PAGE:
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Published August 2006 by the Renewable Energy Foundation

Wind turbines do not emit CO2 at the point of generation but, in common with all generation modes, emit it during construction and, through damage to the site, over a much longer period.

The carbon debt varies widely from site to site and comprises emissions arising from fabrication, from construction (including transportation), from the indirect loss of fixation by plants lost to construction and, lastly, from the long-term release of CO2 from carbon stored in peat as it dries out after construction.

Peat is a major carbon sink due to dead plant remains accumulated over millennia and held in perpetuity because the bog’s wet, acid conditions prevent the access of oxygen and inhibit the bacteria which would otherwise rot the vegetation.

Draining peat for construction reverses these long-term processes: the soil is exposed to the air, the carbon is converted to CO2 and released slowly to atmosphere.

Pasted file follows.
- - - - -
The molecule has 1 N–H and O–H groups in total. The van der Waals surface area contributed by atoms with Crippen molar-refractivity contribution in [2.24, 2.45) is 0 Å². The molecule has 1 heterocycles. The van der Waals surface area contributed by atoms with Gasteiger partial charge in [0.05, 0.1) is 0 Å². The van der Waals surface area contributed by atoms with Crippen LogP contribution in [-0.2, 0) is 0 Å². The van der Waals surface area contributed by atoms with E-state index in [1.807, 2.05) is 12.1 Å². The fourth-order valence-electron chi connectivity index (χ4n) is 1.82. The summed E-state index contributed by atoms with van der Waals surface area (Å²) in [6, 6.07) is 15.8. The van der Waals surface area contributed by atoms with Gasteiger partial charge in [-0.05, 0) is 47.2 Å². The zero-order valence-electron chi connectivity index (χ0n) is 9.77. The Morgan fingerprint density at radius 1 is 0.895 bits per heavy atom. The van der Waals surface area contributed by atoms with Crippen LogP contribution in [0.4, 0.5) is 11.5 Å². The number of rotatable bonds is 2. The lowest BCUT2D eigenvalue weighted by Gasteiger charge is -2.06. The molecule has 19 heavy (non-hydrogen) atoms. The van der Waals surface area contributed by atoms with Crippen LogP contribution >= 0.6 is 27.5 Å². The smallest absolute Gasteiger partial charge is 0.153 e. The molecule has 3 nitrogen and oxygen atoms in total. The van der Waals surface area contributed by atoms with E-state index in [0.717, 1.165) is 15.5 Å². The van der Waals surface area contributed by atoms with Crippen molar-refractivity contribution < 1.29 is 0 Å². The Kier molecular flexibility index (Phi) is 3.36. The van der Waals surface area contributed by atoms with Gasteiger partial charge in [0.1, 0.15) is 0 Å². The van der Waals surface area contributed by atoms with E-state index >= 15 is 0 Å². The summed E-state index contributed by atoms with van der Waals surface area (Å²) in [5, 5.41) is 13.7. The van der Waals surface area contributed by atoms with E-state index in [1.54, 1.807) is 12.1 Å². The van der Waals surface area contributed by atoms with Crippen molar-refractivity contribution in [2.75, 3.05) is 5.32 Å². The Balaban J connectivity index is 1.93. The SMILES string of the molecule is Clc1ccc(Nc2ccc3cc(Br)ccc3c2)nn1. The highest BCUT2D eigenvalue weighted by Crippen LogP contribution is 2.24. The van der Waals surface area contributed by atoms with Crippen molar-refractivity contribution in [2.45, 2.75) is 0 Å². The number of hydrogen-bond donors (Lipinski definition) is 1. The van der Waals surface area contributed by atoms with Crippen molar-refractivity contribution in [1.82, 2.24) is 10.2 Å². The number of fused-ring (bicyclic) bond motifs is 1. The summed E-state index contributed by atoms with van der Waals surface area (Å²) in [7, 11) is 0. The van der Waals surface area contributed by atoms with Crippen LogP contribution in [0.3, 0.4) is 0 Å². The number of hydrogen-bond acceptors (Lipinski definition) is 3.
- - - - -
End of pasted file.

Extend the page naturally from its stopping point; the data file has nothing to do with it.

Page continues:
This paper was possibly the first to take all these factors into account in drawing up a carbon audit for wind power. SWAP collaborated with Dr Hall in producing a model for quickly calculating the effect of a range of hitherto unconsidered parameters on any site using information provided in its Environmental Impact Assessment. It also assisted with the above guide to using the model. (The model is in the form of a spreadsheet. Copies are available on application.)

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